Financial aid

Financial aid makes the difference.

Financial aid is the combination of grants, scholarships, loans, and work-study programs that make higher education possible for most students and families. While it's natural to worry about how to pay for college, by the time financial aid is considered, you could actually pay less out-of-pocket to attend WWU than you would at any other Adventist or private college—or even a state school!

Who gets financial aid? Almost everyone. 
Almost 90 percent of WWU students qualify, and the average annual award is about $25,690. So even if you think you won't be eligible, apply anyway for three good reasons:

  1. It's free, and it's not as complicated as it looks.
  2. It's the same federal form for every college and university.
  3. It's the only way to get financial aid.

Did you know?

  • WWU awarded $46.4 million in financial aid last year.
  • Students who qualify for financial aid receive an  average annual award of about $25,690.
  • The average out-of-pocket family contribution for students who qualify for financial aid is about $9,925.

In order to receive the maximum financial assistance available, students should plan their finances for the entire academic school year prior to registration and complete their financial aid file by April 30 prior to the school year.


Grants and scholarships

Grants are awarded based on financial need. Scholarships are awarded in recognition of significant achievements like high GPA or test scores, or holding leadership positions in high school.


Work-study jobs are made possible through federal and state funding. As part of their financial aid packages, qualifying Walla Walla University students are given the opportunity to defray part of their educational expenses through a work-study program. 


Student loans

No one likes borrowing money, and debt should never be considered lightly. But when it makes a college education possible, taking out low-interest student loans could be the smartest decision you'll ever make. 

Special aid programs

Information about financial aid for Canadians, U.S. Veterans, and students planning to study abroad.

How much financial aid can I get?

Financial aid fills the gap between what college costs and what you and your family can afford to pay, and makes a Christian education possible. Here's how the aid you will qualify for is calculated:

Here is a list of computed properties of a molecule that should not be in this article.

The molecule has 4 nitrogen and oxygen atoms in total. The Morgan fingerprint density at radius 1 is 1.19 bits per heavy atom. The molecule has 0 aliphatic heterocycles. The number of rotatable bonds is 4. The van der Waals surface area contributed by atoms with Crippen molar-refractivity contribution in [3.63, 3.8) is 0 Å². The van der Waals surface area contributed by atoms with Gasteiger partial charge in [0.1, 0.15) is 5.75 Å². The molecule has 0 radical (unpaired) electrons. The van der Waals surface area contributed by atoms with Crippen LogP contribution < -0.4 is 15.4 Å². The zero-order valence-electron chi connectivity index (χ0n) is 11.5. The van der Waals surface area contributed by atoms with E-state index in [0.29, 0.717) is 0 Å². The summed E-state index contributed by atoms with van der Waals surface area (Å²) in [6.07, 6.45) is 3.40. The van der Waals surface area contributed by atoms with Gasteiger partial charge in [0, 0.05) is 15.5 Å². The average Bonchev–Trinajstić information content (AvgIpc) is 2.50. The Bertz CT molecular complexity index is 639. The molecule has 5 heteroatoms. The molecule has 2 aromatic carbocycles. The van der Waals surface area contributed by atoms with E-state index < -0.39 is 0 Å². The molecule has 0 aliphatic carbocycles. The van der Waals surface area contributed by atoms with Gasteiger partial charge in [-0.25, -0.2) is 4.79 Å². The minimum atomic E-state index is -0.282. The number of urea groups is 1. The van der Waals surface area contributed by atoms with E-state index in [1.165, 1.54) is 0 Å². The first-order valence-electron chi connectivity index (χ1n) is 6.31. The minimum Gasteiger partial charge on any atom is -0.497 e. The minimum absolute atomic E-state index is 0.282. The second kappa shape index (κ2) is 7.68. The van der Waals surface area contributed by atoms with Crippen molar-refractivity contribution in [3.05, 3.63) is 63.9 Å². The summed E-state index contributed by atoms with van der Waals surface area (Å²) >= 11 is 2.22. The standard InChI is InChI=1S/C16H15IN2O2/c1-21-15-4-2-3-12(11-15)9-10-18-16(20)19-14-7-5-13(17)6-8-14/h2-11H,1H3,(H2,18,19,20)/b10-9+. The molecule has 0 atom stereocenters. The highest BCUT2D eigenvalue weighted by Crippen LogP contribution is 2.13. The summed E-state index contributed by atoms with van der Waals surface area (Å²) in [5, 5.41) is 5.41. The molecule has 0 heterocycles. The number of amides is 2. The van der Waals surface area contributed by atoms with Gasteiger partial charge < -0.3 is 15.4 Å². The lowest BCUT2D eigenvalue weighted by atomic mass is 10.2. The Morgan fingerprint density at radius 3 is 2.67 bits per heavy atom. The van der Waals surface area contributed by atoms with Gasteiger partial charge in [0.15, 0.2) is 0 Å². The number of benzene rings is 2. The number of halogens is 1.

[Cost of attendance] - [Student aid index] = [Financial need]

Cost of attendance: That's the price tag for a year at the college you're considering. It includes fixed expenses like tuition, housing and food, and other student fees and variable expenses. The higher the cost of attendance, the more financial aid you're likely to get. View your estimated expenses.

Student Aid Index: This is the dollar amount that you and your family can reasonably be expected to contribute toward college. This amount is determined by the FAFSA (the Free Application for Federal Student Aid) and is calculated by the federal government, not WWU. It is contestable. If you feel that the FAFSA results don't reflect your unique financial situation, you can dispute them through a process called "professional judgement." This process gives the WWU financial aid office the authority to take into account your unique financial circumstances and compensate for them.  

  • You can estimate your student aid index by using this SAI Calculator.
  • If you believe that the SAI doesn't accurately reflect your specific financial situation, call us to talk about the professional judgement process and what additional documentation is required. 

Some of the situations WWU can consider as part of a professional judgement:

  • There are other children in elementary or secondary school that parents paid tuition. This is for the same year as the FAFSA data. 
  • Parents’ combined income has decreased, or is expected to decrease, since the year used in the FAFSA. 
  • Student’s income (or the student and spouse’s combined income, if married) decreased, or is expected to decrease, since the year used in the FAFSA. 
  • Family has unusual expenses:
    • Unusual medical or dental expenses are defined as the amount that exceeds 11% of the parents’ “Income Protection Allowance”
    • Maintaining two households in different cities – document the expense of maintaining the secondary household
    • Unusual dependent care expenses, including eldercare expenses
  • Click here to access the PDF forms for these circumstances.
  • If any of these circumstances occurred, please call (509) 527-2315. We’ll talk with you on how to document the change:  
    • Parent divorce or marriage since the year of the FAFSA data
    • Parent has gone back to school and has been accepted into a degree program (not just taking occasional classes)
    • Your income changes drastically each year, and you want to request “income averaging”
    • A one-time capital gain, typically from the sale of an asset
    • Parents are unable to provide information. For example, long-term estrangement, incarceration.

Financial need: The difference between the cost of attendance and the student aid index. It is offset by financial aid, which includes grants, scholarships, loans, and work-study.  

Feel overwhelmed? Call us!

If you’ve applied for financial aid and explored the options listed above but still need financial assistance to make a WWU education possible, don’t hesitate to call us. Our financial counselors are trained to maximize all aid sources and will do everything they can to help you. 

1 (800) 656-2315 |